It has been 100 days since October 7 and I am trying to put words to my daily thoughts; below are 18 of them. It has been 100 days of war and captivity – pain, worry, shock, fear, concern, sadness, confusion, and yes, anger.
- Every time I take a shower I feel guilty, wondering when the hostages last felt the purifying sensation of warm water flowing over scalp and shoulders. When they last felt clean.
- Every time I put on my glasses I wonder how many hostages have lost theirs, and cannot even see clearly, one of our most basic human needs.
- Every time I talk to my children I think of the parents who cannot.
- Every time after a siren or terrorist attack, and I am asked, “How are you,” I feel guilty for saying, “Fine thank you.” But really, am I? Are we?
- Every time I do housework and am tempted to complain, I say, “Thank God I am physically capable, and in my own house, cleaning my own mess.”
- Every time I do laundry I am thankful that I have clean clothes, and shudder to think what the hostages are wearing.
- Every time I am able to tend to my personal hygiene, I think of those who are deprived of this basic necessity, and my thoughts go to the hostages.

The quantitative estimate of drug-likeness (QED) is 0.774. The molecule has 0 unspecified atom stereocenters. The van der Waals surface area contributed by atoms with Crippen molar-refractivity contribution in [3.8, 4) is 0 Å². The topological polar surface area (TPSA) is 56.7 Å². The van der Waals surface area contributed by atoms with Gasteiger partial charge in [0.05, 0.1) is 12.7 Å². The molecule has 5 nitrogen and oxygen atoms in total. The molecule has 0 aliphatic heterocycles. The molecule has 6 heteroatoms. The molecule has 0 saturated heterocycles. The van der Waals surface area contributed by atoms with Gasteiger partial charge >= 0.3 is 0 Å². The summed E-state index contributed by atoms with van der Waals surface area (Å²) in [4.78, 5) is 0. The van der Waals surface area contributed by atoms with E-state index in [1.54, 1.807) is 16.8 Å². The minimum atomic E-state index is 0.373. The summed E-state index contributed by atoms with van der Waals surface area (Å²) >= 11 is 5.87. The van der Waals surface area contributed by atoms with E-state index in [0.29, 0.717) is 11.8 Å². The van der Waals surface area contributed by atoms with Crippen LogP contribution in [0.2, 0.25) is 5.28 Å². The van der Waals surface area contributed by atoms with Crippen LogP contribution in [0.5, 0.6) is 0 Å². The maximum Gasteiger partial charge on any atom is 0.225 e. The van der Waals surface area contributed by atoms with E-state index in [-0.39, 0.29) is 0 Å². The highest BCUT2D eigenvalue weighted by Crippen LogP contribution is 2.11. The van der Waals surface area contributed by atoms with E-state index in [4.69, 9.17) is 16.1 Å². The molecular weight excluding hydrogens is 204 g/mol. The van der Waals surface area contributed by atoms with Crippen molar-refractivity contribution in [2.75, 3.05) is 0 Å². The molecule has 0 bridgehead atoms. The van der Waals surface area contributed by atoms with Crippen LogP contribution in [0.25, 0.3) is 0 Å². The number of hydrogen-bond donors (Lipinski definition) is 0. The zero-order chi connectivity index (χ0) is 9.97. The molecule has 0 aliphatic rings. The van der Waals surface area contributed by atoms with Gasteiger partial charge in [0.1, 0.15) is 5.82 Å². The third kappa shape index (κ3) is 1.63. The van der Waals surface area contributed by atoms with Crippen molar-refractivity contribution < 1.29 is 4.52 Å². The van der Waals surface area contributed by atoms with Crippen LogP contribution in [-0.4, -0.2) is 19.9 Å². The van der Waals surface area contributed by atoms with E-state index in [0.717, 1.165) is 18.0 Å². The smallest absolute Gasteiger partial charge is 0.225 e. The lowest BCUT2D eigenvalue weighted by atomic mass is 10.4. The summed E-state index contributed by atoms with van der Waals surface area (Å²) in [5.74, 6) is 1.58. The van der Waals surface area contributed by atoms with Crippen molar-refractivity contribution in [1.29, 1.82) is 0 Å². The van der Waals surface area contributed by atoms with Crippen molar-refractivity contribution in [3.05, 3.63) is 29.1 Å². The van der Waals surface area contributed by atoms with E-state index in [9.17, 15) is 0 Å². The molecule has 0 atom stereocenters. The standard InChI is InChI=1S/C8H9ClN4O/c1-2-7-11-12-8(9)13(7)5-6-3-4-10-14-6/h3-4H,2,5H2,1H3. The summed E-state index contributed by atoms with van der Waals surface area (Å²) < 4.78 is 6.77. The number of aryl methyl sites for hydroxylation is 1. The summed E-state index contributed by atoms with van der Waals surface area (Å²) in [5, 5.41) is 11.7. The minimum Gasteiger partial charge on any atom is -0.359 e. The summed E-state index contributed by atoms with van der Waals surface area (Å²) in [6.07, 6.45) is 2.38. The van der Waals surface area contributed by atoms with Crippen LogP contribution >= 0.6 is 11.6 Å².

- Every time I buy something new, I wish I could buy something new for those being held hostage, and get it to them. Anything. From us.
- Every time I turn on the radio I wonder if maybe, just maybe, the hostages hear us, from where they are being held, in Gaza.
- Every time I get into bed I pray the hostages have blankets like we do.
- Every time I eat pita bread, I am reminded that pita may be the only thing the hostages are eating, and it just doesn’t taste the same anymore. And water, never again to be taken for granted…
- Every time I have a headache and take a painkiller, I realize how such a simple action is impossible for the hostages.
- Every time I decide what to read, have the ability to decide, I feel for the hostages who cannot make even the simplest decisions such as what to read.
- Every time I cut my nails I realize how even this we take for granted – and wonder what hostages do about overgrown nails after 100 days.
- Every time I plan, I feel grateful for the ability to plan, and ask – will the freed hostages ever re-gain that skill?
- Every time I snuggle my pets I pray there are friendly animals in the vicinity of the hostages, perhaps granting them a few seconds of joy and comfort, albeit ephemeral.
- Every time I choose in the morning what shoes to wear, I feel ashamed by how many pairs I have accumulated, and pray the hostages have even just one comfortable, dry, warm pair for the day.
- Every time I wipe away a tear I ask myself if the hostages are still capable of crying.
When there is a lull in my day, I find myself thinking about the hostages, the injured, the families of the victims. And I wonder how many hostages will ultimately be able to read this post, from home, and when that will occur.